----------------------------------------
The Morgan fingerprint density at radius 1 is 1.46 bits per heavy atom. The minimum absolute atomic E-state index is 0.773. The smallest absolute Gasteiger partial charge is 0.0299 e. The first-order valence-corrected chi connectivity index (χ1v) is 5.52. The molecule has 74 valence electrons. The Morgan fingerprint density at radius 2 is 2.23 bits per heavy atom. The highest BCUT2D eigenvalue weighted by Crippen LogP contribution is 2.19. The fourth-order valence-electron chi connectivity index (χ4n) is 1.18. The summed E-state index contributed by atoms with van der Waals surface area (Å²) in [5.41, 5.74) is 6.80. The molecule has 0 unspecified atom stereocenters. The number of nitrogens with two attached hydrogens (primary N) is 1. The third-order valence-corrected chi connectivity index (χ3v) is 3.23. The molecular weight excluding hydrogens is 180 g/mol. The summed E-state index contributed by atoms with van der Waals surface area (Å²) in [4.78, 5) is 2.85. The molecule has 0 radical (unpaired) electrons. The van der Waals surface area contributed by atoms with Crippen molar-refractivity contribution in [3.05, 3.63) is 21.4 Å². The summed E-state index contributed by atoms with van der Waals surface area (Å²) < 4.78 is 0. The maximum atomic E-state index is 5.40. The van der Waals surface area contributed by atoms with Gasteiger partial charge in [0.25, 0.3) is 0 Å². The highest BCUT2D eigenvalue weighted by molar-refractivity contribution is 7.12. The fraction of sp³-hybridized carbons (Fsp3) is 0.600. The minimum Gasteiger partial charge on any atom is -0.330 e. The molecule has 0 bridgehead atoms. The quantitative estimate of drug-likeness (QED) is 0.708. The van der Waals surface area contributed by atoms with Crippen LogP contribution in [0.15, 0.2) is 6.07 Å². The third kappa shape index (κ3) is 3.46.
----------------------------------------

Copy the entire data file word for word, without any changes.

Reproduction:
The Morgan fingerprint density at radius 1 is 1.46 bits per heavy atom. The minimum absolute atomic E-state index is 0.773. The smallest absolute Gasteiger partial charge is 0.0299 e. The first-order valence-corrected chi connectivity index (χ1v) is 5.52. The molecule has 74 valence electrons. The Morgan fingerprint density at radius 2 is 2.23 bits per heavy atom. The highest BCUT2D eigenvalue weighted by Crippen LogP contribution is 2.19. The fourth-order valence-electron chi connectivity index (χ4n) is 1.18. The summed E-state index contributed by atoms with van der Waals surface area (Å²) in [5.41, 5.74) is 6.80. The molecule has 0 unspecified atom stereocenters. The number of nitrogens with two attached hydrogens (primary N) is 1. The third-order valence-corrected chi connectivity index (χ3v) is 3.23. The molecular weight excluding hydrogens is 180 g/mol. The summed E-state index contributed by atoms with van der Waals surface area (Å²) in [4.78, 5) is 2.85. The molecule has 0 radical (unpaired) electrons. The van der Waals surface area contributed by atoms with Crippen molar-refractivity contribution in [3.05, 3.63) is 21.4 Å². The summed E-state index contributed by atoms with van der Waals surface area (Å²) < 4.78 is 0. The maximum atomic E-state index is 5.40. The van der Waals surface area contributed by atoms with Gasteiger partial charge in [0.25, 0.3) is 0 Å². The highest BCUT2D eigenvalue weighted by molar-refractivity contribution is 7.12. The fraction of sp³-hybridized carbons (Fsp3) is 0.600. The minimum Gasteiger partial charge on any atom is -0.330 e. The molecule has 0 bridgehead atoms. The quantitative estimate of drug-likeness (QED) is 0.708. The van der Waals surface area contributed by atoms with Crippen LogP contribution in [0.15, 0.2) is 6.07 Å². The third kappa shape index (κ3) is 3.46.